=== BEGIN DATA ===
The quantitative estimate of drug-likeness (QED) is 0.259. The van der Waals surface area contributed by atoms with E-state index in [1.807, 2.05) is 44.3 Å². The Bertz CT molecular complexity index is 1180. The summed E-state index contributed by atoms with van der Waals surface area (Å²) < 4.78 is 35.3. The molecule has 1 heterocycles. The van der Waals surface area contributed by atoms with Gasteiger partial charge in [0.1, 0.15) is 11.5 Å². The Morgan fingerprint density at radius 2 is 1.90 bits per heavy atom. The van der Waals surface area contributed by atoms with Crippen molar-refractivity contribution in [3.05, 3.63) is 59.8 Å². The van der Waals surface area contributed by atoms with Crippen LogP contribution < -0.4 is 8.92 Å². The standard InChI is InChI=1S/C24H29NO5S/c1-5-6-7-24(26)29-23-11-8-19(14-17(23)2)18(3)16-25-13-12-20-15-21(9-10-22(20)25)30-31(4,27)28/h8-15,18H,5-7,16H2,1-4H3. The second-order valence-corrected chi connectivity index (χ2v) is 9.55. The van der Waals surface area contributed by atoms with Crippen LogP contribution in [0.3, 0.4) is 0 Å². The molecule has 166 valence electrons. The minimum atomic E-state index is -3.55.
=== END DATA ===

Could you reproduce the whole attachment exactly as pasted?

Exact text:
The quantitative estimate of drug-likeness (QED) is 0.259. The van der Waals surface area contributed by atoms with E-state index in [1.807, 2.05) is 44.3 Å². The Bertz CT molecular complexity index is 1180. The summed E-state index contributed by atoms with van der Waals surface area (Å²) < 4.78 is 35.3. The molecule has 1 heterocycles. The van der Waals surface area contributed by atoms with Gasteiger partial charge in [0.1, 0.15) is 11.5 Å². The Morgan fingerprint density at radius 2 is 1.90 bits per heavy atom. The van der Waals surface area contributed by atoms with Crippen molar-refractivity contribution in [3.05, 3.63) is 59.8 Å². The van der Waals surface area contributed by atoms with Crippen LogP contribution < -0.4 is 8.92 Å². The standard InChI is InChI=1S/C24H29NO5S/c1-5-6-7-24(26)29-23-11-8-19(14-17(23)2)18(3)16-25-13-12-20-15-21(9-10-22(20)25)30-31(4,27)28/h8-15,18H,5-7,16H2,1-4H3. The second-order valence-corrected chi connectivity index (χ2v) is 9.55. The van der Waals surface area contributed by atoms with Crippen LogP contribution in [0.3, 0.4) is 0 Å². The molecule has 166 valence electrons. The minimum atomic E-state index is -3.55.